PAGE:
Citing Leo Honor, John Delivuk claims that “two sets of memories” enabled the Jews to maintain their identity over the course of centuries—even in the face of the Babylonian exile. “The first concerned the Patriarchs and their relationship to God. . . . The second set of memories revolved around slavery in Egypt, liberation and the wilderness wanderings. There are a number of commands to remember the experience, and the feasts—including Passover—served as ceremonial means of annual remembrance (18).

The New Testament’s Emphasis on Spiritual Memory

  • Paul sent Timothy to Corinth to remind the church of his teachings so that they could follow him more faithfully (1 Cor. 4:16-17).
  • Jesus instituted the Lord’s Supper as a commemorative ritual—not coincidentally, during the observance of the Passover (1 Cor. 11:25).
  • Paul called on the Gentiles to remember their former estrangement from Christ (Eph. 2:11-13).
  • Peter wrote his second epistle to “stir up your pure minds by way of remembrance” (2 Pet. 3:1). He wanted to ensure that those who professed faith in Christ lacked no evidence that their faith was genuine and transformative (1:8-15).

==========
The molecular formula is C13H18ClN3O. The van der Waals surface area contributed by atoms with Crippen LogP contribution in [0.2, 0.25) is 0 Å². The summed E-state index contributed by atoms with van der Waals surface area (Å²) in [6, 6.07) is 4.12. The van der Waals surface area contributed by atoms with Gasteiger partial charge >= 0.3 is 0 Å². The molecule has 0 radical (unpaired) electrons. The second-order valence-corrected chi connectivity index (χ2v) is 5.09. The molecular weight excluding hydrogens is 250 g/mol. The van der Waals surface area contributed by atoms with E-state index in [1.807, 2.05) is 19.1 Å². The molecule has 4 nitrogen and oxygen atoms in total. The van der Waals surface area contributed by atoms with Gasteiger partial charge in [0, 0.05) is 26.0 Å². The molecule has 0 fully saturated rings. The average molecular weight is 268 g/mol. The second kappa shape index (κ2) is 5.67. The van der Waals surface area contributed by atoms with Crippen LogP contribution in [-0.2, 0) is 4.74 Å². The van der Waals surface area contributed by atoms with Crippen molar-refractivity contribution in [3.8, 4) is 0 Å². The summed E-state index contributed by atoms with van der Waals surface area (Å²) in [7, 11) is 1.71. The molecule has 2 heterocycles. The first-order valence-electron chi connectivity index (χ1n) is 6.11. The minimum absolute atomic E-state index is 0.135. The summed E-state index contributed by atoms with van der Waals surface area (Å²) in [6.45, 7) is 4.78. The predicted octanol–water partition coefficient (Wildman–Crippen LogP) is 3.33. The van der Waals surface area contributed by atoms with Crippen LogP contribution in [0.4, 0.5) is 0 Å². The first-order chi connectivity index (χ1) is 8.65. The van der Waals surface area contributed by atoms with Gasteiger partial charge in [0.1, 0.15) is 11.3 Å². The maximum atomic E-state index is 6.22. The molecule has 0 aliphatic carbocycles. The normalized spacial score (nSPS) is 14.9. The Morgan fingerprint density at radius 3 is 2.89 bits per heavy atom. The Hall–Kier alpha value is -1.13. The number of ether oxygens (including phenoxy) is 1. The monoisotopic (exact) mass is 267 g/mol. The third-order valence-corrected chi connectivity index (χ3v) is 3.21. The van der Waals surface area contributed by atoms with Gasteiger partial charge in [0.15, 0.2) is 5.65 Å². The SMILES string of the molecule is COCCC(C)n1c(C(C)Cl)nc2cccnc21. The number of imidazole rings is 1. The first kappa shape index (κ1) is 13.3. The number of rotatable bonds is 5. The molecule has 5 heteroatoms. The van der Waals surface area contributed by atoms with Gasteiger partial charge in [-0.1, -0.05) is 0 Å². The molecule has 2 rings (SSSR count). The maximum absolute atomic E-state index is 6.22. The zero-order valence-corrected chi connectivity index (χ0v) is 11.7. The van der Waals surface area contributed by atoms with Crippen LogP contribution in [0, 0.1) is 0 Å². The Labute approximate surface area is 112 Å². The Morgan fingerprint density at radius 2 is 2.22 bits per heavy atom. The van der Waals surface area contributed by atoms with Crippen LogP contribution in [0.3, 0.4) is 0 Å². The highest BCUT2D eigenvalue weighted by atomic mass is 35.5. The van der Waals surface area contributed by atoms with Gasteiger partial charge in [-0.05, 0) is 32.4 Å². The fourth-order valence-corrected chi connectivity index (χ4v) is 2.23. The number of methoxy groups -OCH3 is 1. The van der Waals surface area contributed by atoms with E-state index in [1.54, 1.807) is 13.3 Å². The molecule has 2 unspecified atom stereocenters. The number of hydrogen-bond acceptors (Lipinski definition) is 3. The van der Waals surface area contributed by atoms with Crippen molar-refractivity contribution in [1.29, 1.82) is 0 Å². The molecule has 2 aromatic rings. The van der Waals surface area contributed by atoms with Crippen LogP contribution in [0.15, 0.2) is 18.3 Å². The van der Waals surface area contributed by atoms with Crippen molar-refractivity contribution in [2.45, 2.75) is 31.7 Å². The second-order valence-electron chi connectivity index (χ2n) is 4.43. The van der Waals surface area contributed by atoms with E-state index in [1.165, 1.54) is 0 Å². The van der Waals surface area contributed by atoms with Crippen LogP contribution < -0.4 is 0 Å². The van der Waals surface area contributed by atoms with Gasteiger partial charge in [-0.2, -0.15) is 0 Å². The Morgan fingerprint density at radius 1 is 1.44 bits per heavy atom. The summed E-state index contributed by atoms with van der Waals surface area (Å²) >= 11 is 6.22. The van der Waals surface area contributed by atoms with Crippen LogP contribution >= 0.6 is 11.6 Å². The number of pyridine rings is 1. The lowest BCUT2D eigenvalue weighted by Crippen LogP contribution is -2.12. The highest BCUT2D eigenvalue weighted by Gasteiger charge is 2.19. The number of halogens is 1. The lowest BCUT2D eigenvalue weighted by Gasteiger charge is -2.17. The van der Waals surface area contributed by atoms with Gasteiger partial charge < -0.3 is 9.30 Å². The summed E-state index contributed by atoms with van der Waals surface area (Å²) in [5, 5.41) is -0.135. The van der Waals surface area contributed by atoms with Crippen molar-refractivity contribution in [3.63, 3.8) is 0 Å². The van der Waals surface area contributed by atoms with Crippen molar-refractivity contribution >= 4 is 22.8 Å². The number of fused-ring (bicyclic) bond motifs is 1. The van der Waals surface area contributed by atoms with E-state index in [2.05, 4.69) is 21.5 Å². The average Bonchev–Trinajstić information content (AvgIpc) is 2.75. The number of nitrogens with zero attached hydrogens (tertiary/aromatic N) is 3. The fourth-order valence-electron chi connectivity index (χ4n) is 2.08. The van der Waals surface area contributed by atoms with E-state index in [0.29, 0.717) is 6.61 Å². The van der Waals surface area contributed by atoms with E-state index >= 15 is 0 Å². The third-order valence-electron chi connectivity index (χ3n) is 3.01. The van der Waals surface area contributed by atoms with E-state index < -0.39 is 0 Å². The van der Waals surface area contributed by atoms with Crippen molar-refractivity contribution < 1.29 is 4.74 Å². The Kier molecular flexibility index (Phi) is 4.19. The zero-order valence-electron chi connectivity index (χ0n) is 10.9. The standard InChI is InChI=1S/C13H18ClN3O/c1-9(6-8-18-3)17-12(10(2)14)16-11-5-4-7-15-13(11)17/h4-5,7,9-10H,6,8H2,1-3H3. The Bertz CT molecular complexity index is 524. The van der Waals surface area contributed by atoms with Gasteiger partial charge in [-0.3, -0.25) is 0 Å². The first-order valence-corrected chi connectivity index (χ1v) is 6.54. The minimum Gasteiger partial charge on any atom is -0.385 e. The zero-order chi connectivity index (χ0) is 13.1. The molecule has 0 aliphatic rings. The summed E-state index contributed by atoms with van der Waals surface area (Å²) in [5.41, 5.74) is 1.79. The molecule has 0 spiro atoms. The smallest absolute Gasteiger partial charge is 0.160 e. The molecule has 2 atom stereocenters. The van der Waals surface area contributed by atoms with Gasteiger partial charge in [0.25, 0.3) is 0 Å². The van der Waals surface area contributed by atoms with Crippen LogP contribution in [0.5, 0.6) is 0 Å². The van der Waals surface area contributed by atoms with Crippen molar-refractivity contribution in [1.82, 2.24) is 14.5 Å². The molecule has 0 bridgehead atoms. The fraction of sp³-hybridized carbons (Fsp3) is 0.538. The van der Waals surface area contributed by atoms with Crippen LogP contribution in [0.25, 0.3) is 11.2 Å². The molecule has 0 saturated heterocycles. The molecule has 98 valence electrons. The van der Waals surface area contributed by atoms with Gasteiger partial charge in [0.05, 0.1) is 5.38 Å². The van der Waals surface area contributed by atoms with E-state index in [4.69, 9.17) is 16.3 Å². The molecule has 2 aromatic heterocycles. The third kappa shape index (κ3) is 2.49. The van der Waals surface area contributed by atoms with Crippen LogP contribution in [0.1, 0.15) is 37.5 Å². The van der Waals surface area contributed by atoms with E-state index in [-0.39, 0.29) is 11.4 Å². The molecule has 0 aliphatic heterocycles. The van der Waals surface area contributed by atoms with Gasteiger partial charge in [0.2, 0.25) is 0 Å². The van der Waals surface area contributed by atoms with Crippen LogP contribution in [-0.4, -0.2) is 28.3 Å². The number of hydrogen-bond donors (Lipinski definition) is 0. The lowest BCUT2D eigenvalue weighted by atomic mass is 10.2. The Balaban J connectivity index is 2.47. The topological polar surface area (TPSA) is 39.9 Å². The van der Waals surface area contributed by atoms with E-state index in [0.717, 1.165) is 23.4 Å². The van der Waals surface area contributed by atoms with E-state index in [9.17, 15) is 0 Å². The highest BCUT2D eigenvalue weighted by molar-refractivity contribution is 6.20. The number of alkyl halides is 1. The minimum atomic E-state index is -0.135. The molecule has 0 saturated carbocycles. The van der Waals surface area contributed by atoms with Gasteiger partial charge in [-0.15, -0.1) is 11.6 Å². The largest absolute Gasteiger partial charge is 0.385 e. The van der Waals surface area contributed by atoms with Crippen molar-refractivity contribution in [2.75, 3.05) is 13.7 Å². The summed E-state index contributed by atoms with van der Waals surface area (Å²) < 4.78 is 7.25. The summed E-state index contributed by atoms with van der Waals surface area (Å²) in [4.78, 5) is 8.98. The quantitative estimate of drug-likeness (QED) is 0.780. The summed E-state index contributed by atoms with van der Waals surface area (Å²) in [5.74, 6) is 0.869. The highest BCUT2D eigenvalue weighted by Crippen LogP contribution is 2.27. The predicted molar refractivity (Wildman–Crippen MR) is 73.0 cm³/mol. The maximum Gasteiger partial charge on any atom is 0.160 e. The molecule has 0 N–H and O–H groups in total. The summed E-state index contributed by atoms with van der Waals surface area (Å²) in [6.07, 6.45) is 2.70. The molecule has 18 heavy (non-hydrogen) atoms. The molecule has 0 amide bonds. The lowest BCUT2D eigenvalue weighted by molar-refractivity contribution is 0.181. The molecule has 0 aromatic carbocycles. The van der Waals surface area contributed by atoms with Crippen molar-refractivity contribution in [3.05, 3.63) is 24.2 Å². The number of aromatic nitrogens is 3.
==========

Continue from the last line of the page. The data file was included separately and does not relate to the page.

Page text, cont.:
• Jesus addressed the church in Ephesus through his servant John. Though he complimented them for their fidelity, he knew that they had conceded spiritual ground. Thus he called them to remember their former condition and to repent for losing their first love (Rev. 2:4-5).

“Jesus’ statement that we are partake of the Lord’s Supper in his ‘remembrance’ reflects the nature of the Passover as a ‘memorial’ (Exod. 12:14) during which the Israelites were to remember the day of their exodus redemption (Deut. 16:3)” (Ciampa and Rosner 736).

[Play Steven Curtis Chapman’s “Remember Your Chains.”]

[Ask for testimonies of God’s past deliverance, provision, blessings.]

Works Cited

Ciampa, Roy E., and Brian S. Rosner. “1 Corinthians.” Commentary on the New Testament Use of the Old Testament. Ed. G. K. Beale and D. A. Carson. Grand Rapids, MI: Baker Academic; Nottingham, England: Apollos, 2007. 695-752.

Delivuk, John Allen. “Keepers of Memories: Part Two: Remembrance and the Church.” Semper Reformanda 5 (Winter 1996): 17-22.

Garrett, Duane A. “Feasts and Festivals of Israel.” Baker Theological Dictionary of the Bible. Ed. Walter A. Elwell. Grand Rapids, MI: Baker Books, 1996. 249-55. See pp. 249-30.

Hagan, G. Michael. “Exodus, Theology of.” Baker Theological Dictionary of the Bible. Ed. Walter A. Elwell. Grand Rapids, MI: Baker Books, 1996. 226-29.

Pao, David W., and Eckhard J. Schnabel. “Luke.” Commentary on the New Testament Use of the Old Testament. Ed. G. K. Beale and D. A. Carson. Grand Rapids, MI: Baker Academic; Nottingham, England: Apollos, 2007. 251-414.

Unger, Merrill F. “Festivals.” The New Unger’s Bible Dictionary. By Unger. Rev. and updated ed. Ed. R. K. Harrison. Chicago: Moody, 1988.

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Teacher's notes (3 pages)  80k v. 2 Jul 25, 2011, 9:47 PM Greg Smith